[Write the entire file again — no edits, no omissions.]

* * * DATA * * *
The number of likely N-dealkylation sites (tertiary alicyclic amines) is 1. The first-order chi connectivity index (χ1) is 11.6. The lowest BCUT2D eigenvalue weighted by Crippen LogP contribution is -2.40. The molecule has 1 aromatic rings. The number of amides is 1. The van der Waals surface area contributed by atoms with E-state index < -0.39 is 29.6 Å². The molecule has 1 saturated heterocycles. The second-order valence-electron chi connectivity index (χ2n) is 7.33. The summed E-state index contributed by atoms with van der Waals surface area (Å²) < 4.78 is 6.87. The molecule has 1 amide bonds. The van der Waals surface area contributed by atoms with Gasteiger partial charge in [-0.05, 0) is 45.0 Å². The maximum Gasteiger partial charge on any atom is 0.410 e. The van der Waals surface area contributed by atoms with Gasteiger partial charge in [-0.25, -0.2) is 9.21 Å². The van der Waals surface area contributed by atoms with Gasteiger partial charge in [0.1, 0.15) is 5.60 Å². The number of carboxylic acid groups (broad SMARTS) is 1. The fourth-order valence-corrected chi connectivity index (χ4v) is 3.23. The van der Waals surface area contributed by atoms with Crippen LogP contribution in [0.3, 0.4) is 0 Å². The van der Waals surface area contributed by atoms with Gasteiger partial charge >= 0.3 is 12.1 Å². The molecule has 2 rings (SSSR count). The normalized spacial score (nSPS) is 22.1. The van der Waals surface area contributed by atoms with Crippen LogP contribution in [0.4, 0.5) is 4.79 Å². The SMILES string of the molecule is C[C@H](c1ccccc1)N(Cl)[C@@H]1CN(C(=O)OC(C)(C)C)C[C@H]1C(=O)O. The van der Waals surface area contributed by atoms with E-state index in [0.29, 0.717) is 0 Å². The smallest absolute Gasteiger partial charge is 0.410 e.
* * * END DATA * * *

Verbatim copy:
The number of likely N-dealkylation sites (tertiary alicyclic amines) is 1. The first-order chi connectivity index (χ1) is 11.6. The lowest BCUT2D eigenvalue weighted by Crippen LogP contribution is -2.40. The molecule has 1 aromatic rings. The number of amides is 1. The van der Waals surface area contributed by atoms with E-state index < -0.39 is 29.6 Å². The molecule has 1 saturated heterocycles. The second-order valence-electron chi connectivity index (χ2n) is 7.33. The summed E-state index contributed by atoms with van der Waals surface area (Å²) < 4.78 is 6.87. The molecule has 1 amide bonds. The van der Waals surface area contributed by atoms with Gasteiger partial charge in [-0.05, 0) is 45.0 Å². The maximum Gasteiger partial charge on any atom is 0.410 e. The van der Waals surface area contributed by atoms with Gasteiger partial charge in [-0.25, -0.2) is 9.21 Å². The van der Waals surface area contributed by atoms with Gasteiger partial charge in [0.1, 0.15) is 5.60 Å². The number of carboxylic acid groups (broad SMARTS) is 1. The fourth-order valence-corrected chi connectivity index (χ4v) is 3.23. The van der Waals surface area contributed by atoms with Crippen LogP contribution in [0.3, 0.4) is 0 Å². The van der Waals surface area contributed by atoms with Gasteiger partial charge >= 0.3 is 12.1 Å². The molecule has 2 rings (SSSR count). The normalized spacial score (nSPS) is 22.1. The van der Waals surface area contributed by atoms with Crippen LogP contribution in [0.4, 0.5) is 4.79 Å². The SMILES string of the molecule is C[C@H](c1ccccc1)N(Cl)[C@@H]1CN(C(=O)OC(C)(C)C)C[C@H]1C(=O)O. The van der Waals surface area contributed by atoms with E-state index in [0.29, 0.717) is 0 Å². The smallest absolute Gasteiger partial charge is 0.410 e.